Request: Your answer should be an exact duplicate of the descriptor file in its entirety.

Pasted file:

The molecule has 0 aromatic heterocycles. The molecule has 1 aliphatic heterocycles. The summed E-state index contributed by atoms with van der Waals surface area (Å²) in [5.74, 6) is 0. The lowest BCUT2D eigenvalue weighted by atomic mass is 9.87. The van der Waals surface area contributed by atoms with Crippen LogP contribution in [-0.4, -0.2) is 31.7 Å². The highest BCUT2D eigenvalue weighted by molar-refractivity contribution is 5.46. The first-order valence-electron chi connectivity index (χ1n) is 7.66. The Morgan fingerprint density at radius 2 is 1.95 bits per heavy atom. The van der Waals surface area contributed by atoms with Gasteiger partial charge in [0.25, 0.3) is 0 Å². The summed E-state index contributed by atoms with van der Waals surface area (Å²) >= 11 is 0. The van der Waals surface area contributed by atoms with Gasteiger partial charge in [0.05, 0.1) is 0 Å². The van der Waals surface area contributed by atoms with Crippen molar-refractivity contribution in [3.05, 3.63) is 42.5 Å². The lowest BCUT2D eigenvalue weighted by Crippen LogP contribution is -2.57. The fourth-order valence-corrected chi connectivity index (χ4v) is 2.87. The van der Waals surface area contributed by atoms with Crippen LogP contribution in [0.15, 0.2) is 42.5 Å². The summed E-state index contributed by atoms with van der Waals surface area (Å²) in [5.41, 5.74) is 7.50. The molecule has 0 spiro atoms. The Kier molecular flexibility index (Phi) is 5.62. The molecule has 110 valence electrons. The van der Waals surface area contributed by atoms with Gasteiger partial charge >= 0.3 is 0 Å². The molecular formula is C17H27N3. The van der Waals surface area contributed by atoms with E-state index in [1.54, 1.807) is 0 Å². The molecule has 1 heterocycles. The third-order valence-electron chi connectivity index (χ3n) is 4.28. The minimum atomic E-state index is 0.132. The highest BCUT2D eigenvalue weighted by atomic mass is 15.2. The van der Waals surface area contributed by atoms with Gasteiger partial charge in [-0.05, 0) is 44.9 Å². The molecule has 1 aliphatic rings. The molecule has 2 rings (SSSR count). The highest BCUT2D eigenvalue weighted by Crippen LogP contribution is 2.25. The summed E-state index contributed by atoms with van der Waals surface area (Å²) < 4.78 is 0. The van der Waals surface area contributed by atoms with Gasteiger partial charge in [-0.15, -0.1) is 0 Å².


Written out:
The molecule has 0 aromatic heterocycles. The molecule has 1 aliphatic heterocycles. The summed E-state index contributed by atoms with van der Waals surface area (Å²) in [5.74, 6) is 0. The lowest BCUT2D eigenvalue weighted by atomic mass is 9.87. The van der Waals surface area contributed by atoms with Crippen LogP contribution in [-0.4, -0.2) is 31.7 Å². The highest BCUT2D eigenvalue weighted by molar-refractivity contribution is 5.46. The first-order valence-electron chi connectivity index (χ1n) is 7.66. The Morgan fingerprint density at radius 2 is 1.95 bits per heavy atom. The van der Waals surface area contributed by atoms with Gasteiger partial charge in [0.25, 0.3) is 0 Å². The summed E-state index contributed by atoms with van der Waals surface area (Å²) >= 11 is 0. The van der Waals surface area contributed by atoms with Gasteiger partial charge in [0.05, 0.1) is 0 Å². The van der Waals surface area contributed by atoms with Crippen molar-refractivity contribution in [3.05, 3.63) is 42.5 Å². The lowest BCUT2D eigenvalue weighted by Crippen LogP contribution is -2.57. The fourth-order valence-corrected chi connectivity index (χ4v) is 2.87. The van der Waals surface area contributed by atoms with Crippen LogP contribution in [0.15, 0.2) is 42.5 Å². The summed E-state index contributed by atoms with van der Waals surface area (Å²) in [5.41, 5.74) is 7.50. The molecule has 0 spiro atoms. The Kier molecular flexibility index (Phi) is 5.62. The molecule has 110 valence electrons. The van der Waals surface area contributed by atoms with Gasteiger partial charge >= 0.3 is 0 Å². The molecular formula is C17H27N3. The van der Waals surface area contributed by atoms with E-state index in [1.54, 1.807) is 0 Å². The molecule has 1 heterocycles. The third-order valence-electron chi connectivity index (χ3n) is 4.28. The minimum atomic E-state index is 0.132. The highest BCUT2D eigenvalue weighted by atomic mass is 15.2. The van der Waals surface area contributed by atoms with Gasteiger partial charge in [-0.05, 0) is 44.9 Å². The molecule has 1 aliphatic rings. The molecule has 2 rings (SSSR count). The highest BCUT2D eigenvalue weighted by Crippen LogP contribution is 2.25. The summed E-state index contributed by atoms with van der Waals surface area (Å²) < 4.78 is 0. The van der Waals surface area contributed by atoms with Gasteiger partial charge in [-0.15, -0.1) is 0 Å².